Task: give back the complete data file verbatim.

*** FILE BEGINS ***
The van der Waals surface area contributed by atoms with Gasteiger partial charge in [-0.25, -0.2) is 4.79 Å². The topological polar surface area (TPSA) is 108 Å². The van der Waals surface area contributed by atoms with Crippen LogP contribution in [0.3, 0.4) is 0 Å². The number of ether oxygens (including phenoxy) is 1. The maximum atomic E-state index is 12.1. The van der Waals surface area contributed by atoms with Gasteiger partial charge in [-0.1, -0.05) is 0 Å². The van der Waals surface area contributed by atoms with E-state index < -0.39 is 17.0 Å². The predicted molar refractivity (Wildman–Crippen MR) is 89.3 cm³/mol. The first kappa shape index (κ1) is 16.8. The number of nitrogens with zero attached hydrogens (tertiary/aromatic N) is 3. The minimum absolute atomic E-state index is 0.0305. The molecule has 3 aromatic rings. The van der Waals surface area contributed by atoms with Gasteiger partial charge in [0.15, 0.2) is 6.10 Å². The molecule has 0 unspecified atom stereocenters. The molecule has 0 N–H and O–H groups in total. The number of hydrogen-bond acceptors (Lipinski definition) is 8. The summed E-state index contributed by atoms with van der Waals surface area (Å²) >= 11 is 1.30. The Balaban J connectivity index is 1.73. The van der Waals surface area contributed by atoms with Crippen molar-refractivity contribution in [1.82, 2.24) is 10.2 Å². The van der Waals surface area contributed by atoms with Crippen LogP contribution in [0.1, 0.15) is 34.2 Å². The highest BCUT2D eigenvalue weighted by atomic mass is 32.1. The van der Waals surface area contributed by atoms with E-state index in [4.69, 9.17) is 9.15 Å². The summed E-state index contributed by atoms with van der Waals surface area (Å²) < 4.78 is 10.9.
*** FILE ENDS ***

The van der Waals surface area contributed by atoms with Gasteiger partial charge in [-0.25, -0.2) is 4.79 Å². The topological polar surface area (TPSA) is 108 Å². The van der Waals surface area contributed by atoms with Crippen LogP contribution in [0.3, 0.4) is 0 Å². The number of ether oxygens (including phenoxy) is 1. The maximum atomic E-state index is 12.1. The van der Waals surface area contributed by atoms with Gasteiger partial charge in [-0.1, -0.05) is 0 Å². The van der Waals surface area contributed by atoms with E-state index < -0.39 is 17.0 Å². The predicted molar refractivity (Wildman–Crippen MR) is 89.3 cm³/mol. The first kappa shape index (κ1) is 16.8. The number of nitrogens with zero attached hydrogens (tertiary/aromatic N) is 3. The minimum absolute atomic E-state index is 0.0305. The molecule has 3 aromatic rings. The van der Waals surface area contributed by atoms with Gasteiger partial charge in [0.15, 0.2) is 6.10 Å². The molecule has 0 unspecified atom stereocenters. The molecule has 0 N–H and O–H groups in total. The number of hydrogen-bond acceptors (Lipinski definition) is 8. The summed E-state index contributed by atoms with van der Waals surface area (Å²) >= 11 is 1.30. The Balaban J connectivity index is 1.73. The van der Waals surface area contributed by atoms with Crippen molar-refractivity contribution in [1.82, 2.24) is 10.2 Å². The van der Waals surface area contributed by atoms with Crippen LogP contribution in [0.1, 0.15) is 34.2 Å². The highest BCUT2D eigenvalue weighted by atomic mass is 32.1. The van der Waals surface area contributed by atoms with E-state index in [4.69, 9.17) is 9.15 Å². The summed E-state index contributed by atoms with van der Waals surface area (Å²) < 4.78 is 10.9.